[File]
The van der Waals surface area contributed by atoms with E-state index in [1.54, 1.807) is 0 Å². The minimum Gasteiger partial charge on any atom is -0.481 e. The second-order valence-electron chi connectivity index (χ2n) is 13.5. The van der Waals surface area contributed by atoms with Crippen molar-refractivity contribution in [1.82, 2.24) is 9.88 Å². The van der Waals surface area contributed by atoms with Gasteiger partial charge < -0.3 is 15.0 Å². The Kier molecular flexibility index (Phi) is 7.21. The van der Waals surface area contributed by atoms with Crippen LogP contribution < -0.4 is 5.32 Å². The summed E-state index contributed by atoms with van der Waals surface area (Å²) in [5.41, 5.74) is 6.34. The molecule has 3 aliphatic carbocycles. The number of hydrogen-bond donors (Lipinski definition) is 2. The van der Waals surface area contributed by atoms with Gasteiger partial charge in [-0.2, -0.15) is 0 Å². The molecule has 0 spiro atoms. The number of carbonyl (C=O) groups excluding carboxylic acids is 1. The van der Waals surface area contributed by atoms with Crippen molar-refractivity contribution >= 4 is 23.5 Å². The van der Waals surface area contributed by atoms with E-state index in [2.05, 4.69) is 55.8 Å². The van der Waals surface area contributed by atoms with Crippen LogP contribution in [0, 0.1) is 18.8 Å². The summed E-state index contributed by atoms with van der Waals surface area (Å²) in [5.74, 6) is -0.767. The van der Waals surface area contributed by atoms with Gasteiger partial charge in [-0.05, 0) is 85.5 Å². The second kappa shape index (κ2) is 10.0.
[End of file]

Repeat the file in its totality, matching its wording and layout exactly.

The van der Waals surface area contributed by atoms with E-state index in [1.54, 1.807) is 0 Å². The minimum Gasteiger partial charge on any atom is -0.481 e. The second-order valence-electron chi connectivity index (χ2n) is 13.5. The van der Waals surface area contributed by atoms with Crippen molar-refractivity contribution in [1.82, 2.24) is 9.88 Å². The van der Waals surface area contributed by atoms with Gasteiger partial charge < -0.3 is 15.0 Å². The Kier molecular flexibility index (Phi) is 7.21. The van der Waals surface area contributed by atoms with Crippen LogP contribution < -0.4 is 5.32 Å². The summed E-state index contributed by atoms with van der Waals surface area (Å²) in [5.41, 5.74) is 6.34. The molecule has 3 aliphatic carbocycles. The number of hydrogen-bond donors (Lipinski definition) is 2. The van der Waals surface area contributed by atoms with Gasteiger partial charge in [-0.2, -0.15) is 0 Å². The molecule has 0 spiro atoms. The number of carbonyl (C=O) groups excluding carboxylic acids is 1. The van der Waals surface area contributed by atoms with Crippen molar-refractivity contribution >= 4 is 23.5 Å². The van der Waals surface area contributed by atoms with E-state index in [2.05, 4.69) is 55.8 Å². The van der Waals surface area contributed by atoms with Crippen LogP contribution in [0, 0.1) is 18.8 Å². The summed E-state index contributed by atoms with van der Waals surface area (Å²) in [5.74, 6) is -0.767. The van der Waals surface area contributed by atoms with Gasteiger partial charge in [-0.05, 0) is 85.5 Å². The second kappa shape index (κ2) is 10.0.